Friday, October 7, 2011

Hopping Down the Bunny Trail


Are you a Plotter and a Planner?  Do you map out your day, your weeks, set goals for your life?  Show-off. That is how many people write. They plot and plan extensively, I’d give you all the details on how to do it except that I have no idea myself. I’ve taken workshops on how to do it. In a class of perhaps a hundred or hundreds (who knows, math is not my thing anymore than planning) I’m always the one frozen in the second row. “Wait?  What?  We were supposed to plot it out?”   

However, my thought at the time is always WHY?  Why would I spend weeks or months plotting and planning when all I have to do is click on “New Document” and start typing. I don’t WANT to know what happens next. Where is the fun in that?  I want to be every bit as surprised as the reader when we get to The End, and if I see it coming, I rewrite the whole thing. That is the rule. Surprise or revise.
I do find useful information from plotting and planning classes and workshops. Sometimes it is simply that there are some shiny streamers stuck to the air-conditioning vent on the ceiling and sometimes it is new eye-opening thoughts on story arcs and timing. Don’t get the wrong idea, I actually research extensively. It takes far longer to research a story than it ever does to write it. After that research is done, then I just jam, shove and push all that data – including the classes and workshops – through the whirring process of The Glitter Globe and let the muse rule.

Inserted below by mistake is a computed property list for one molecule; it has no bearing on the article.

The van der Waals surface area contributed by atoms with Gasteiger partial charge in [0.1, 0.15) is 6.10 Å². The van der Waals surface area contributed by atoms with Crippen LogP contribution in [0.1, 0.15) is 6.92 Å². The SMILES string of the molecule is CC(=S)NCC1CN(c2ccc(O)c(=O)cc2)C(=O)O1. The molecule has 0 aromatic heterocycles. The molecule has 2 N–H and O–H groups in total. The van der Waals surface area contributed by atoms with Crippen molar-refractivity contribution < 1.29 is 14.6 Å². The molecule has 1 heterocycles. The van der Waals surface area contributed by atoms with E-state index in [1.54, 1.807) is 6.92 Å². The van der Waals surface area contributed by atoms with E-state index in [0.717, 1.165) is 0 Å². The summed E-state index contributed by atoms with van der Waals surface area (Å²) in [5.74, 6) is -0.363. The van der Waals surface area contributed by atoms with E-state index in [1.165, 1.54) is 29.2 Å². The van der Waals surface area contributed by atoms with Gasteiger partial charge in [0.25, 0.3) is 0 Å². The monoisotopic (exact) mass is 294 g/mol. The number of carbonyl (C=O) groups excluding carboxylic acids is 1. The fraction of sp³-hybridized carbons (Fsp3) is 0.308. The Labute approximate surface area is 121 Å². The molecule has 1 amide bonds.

Apparently when you write by the seat of your pants you are called a “Pantser”. It was a relief to finally get a diagnosis. The price for getting to skip all the plotting and planning?  Rewrites. Youch. Another cost is those detours down what are known as “rabbit trails”. That term needed no explanation for me. I adore hopping down a bunny trail that I spot while I’m barreling towards my goal - SLAM on those brakes, back up and we’re off - just gotta see what is down there. Sometimes there is a shortcut, or treasure, and sometimes it is a dead end that requires some serious backing up and covering your tracks, but – oh – what a ride! 

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